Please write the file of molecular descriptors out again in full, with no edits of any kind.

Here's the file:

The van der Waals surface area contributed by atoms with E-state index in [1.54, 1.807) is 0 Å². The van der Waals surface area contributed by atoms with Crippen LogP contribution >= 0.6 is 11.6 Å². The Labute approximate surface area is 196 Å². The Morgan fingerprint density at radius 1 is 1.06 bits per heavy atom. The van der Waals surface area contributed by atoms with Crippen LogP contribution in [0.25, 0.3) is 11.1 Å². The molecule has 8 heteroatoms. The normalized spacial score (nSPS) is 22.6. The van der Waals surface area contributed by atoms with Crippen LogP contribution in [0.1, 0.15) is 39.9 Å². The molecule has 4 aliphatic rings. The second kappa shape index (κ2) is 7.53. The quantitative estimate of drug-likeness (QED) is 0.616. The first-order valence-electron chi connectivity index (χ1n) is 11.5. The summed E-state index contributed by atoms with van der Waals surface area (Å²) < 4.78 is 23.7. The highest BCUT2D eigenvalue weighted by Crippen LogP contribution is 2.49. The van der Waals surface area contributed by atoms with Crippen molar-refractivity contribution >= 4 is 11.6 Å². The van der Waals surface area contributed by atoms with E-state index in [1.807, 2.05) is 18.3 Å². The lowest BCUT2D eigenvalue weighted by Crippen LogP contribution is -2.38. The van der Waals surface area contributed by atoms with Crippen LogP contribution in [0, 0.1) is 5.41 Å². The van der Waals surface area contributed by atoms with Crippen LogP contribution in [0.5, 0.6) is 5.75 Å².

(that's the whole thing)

The van der Waals surface area contributed by atoms with E-state index in [1.54, 1.807) is 0 Å². The van der Waals surface area contributed by atoms with Crippen LogP contribution >= 0.6 is 11.6 Å². The Labute approximate surface area is 196 Å². The Morgan fingerprint density at radius 1 is 1.06 bits per heavy atom. The van der Waals surface area contributed by atoms with Crippen LogP contribution in [0.25, 0.3) is 11.1 Å². The molecule has 8 heteroatoms. The normalized spacial score (nSPS) is 22.6. The van der Waals surface area contributed by atoms with Crippen LogP contribution in [0.1, 0.15) is 39.9 Å². The molecule has 4 aliphatic rings. The second kappa shape index (κ2) is 7.53. The quantitative estimate of drug-likeness (QED) is 0.616. The first-order valence-electron chi connectivity index (χ1n) is 11.5. The summed E-state index contributed by atoms with van der Waals surface area (Å²) < 4.78 is 23.7. The highest BCUT2D eigenvalue weighted by Crippen LogP contribution is 2.49. The van der Waals surface area contributed by atoms with Crippen molar-refractivity contribution >= 4 is 11.6 Å². The van der Waals surface area contributed by atoms with E-state index in [1.807, 2.05) is 18.3 Å². The lowest BCUT2D eigenvalue weighted by Crippen LogP contribution is -2.38. The van der Waals surface area contributed by atoms with Crippen LogP contribution in [0, 0.1) is 5.41 Å². The van der Waals surface area contributed by atoms with Crippen LogP contribution in [0.5, 0.6) is 5.75 Å².